Still, given a choice between quantity and quality, I’m always going to lean toward the latter. As long as you’re willing to let its absurd brevity slide, Operation Logic Bomb remains a well-designed and unjustly forgotten action title that plays like nothing else on the Super Nintendo. It also functions as a worthy finale to the Ikari no Yōsai trilogy.

Now, pass me the drawn butter, would you?

G.I. Joe: A Real American Hero (NES)

Um, what’s with the centerfold poses, guys?

At first glance, G.I. Joe: A Real American Hero might not seem like it has much in common with the last NES title I played through, Fester’s Quest. Consider this, though: Both are run-and-gun action games based on licensed properties, both were the product of an American lead designer heading up a Japanese team, and both never received a Famicom release.

Thankfully, that’s where the similarities end. Whereas Fester’s Quest was an obvious rush job and deeply flawed as a result, G.I. Joe benefits from all the polish one could hope for. Designed by Ken Lobb of Killer Instinct fame and the same Japanese team that would later be known as KID, G.I. Joe was published by Taxan in 1991.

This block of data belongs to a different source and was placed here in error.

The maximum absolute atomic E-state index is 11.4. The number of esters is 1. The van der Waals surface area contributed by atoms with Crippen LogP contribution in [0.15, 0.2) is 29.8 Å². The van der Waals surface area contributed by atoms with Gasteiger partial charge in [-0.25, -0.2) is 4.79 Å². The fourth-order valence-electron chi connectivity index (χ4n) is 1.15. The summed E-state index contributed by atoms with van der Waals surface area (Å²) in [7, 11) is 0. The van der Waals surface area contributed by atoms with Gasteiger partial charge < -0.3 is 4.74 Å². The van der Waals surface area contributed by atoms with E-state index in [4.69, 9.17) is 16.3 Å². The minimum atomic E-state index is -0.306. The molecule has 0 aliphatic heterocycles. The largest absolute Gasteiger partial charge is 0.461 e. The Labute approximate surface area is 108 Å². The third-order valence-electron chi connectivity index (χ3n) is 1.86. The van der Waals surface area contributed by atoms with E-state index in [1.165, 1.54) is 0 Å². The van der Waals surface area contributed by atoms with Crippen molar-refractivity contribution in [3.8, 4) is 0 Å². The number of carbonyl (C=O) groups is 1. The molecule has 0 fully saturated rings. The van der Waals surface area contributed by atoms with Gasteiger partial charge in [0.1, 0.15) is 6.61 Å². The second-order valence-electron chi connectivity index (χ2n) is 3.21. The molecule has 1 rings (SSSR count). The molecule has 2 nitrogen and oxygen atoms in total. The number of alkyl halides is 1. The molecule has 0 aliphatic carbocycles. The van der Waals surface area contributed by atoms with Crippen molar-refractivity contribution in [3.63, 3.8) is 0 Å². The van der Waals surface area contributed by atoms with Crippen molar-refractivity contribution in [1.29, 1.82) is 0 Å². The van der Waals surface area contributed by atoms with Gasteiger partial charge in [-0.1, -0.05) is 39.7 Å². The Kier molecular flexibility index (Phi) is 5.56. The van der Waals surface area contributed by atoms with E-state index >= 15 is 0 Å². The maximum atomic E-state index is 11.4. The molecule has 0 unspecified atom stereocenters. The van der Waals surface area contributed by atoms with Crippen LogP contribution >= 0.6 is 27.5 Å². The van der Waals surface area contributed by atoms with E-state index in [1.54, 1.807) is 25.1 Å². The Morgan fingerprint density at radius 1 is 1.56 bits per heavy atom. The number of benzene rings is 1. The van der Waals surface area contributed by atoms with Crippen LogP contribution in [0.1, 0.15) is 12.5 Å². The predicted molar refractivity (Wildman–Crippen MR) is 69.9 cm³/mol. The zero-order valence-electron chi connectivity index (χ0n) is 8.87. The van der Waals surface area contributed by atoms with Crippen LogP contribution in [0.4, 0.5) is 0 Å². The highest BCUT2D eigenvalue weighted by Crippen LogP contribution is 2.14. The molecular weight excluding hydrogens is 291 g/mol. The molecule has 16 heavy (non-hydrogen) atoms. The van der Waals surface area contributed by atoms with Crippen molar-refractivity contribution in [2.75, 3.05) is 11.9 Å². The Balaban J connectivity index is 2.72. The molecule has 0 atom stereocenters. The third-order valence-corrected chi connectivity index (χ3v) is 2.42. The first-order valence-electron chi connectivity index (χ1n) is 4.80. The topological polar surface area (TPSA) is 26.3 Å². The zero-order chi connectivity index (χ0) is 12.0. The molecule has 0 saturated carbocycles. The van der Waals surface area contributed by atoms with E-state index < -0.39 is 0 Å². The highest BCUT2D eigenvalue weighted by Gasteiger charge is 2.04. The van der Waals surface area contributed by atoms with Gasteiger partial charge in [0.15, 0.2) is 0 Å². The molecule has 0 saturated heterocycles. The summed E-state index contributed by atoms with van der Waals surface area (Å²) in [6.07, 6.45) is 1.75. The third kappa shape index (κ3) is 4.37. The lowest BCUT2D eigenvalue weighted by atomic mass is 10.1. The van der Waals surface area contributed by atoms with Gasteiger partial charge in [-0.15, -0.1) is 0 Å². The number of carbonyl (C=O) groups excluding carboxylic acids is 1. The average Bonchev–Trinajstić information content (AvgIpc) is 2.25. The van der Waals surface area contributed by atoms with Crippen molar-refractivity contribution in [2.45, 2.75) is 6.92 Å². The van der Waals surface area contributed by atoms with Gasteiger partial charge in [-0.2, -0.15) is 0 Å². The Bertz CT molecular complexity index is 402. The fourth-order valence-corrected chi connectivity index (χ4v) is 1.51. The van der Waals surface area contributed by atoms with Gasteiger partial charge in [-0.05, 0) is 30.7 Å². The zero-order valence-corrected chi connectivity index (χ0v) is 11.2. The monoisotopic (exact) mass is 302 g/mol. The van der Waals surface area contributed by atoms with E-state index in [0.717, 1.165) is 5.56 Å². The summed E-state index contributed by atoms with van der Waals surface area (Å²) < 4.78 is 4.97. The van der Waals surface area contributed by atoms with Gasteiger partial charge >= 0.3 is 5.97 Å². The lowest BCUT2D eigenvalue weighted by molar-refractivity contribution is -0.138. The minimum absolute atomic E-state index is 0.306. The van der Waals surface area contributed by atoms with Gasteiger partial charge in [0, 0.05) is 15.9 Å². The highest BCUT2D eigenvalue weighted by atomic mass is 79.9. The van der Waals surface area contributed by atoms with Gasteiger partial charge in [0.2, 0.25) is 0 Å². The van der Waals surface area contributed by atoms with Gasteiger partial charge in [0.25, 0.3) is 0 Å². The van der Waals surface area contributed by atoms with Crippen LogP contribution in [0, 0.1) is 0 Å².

The G.I. Joe toy line itself dates back to 1964. Joes were the original “action figures,” the term coined by their makers at Hasbro in an effort to avoid scaring off particularly insecure little boys with the dreaded “doll” label. The earlier generations of figures leaned heavily on realism as a selling point and featured weapons and uniforms modeled closely the ones used by actual U.S. military forces. This approach seemed quaint at best post-Vietnam, so the toys were relaunched in 1982 as “G.I. Joe: A Real American Hero” with a large helping of comic book and science fiction elements added to the mix. Instead of regular servicemen, G.I. Joe became “America’s daring, highly trained special mission force. Its purpose: To defend human freedom against Cobra, a ruthless terrorist organization determined to rule the world.” The cartoons produced by Sunbow between 1983 through 1986 stood tall alongside Master of the Universe and Transformers as one of the defining Saturday morning action staples of my generation.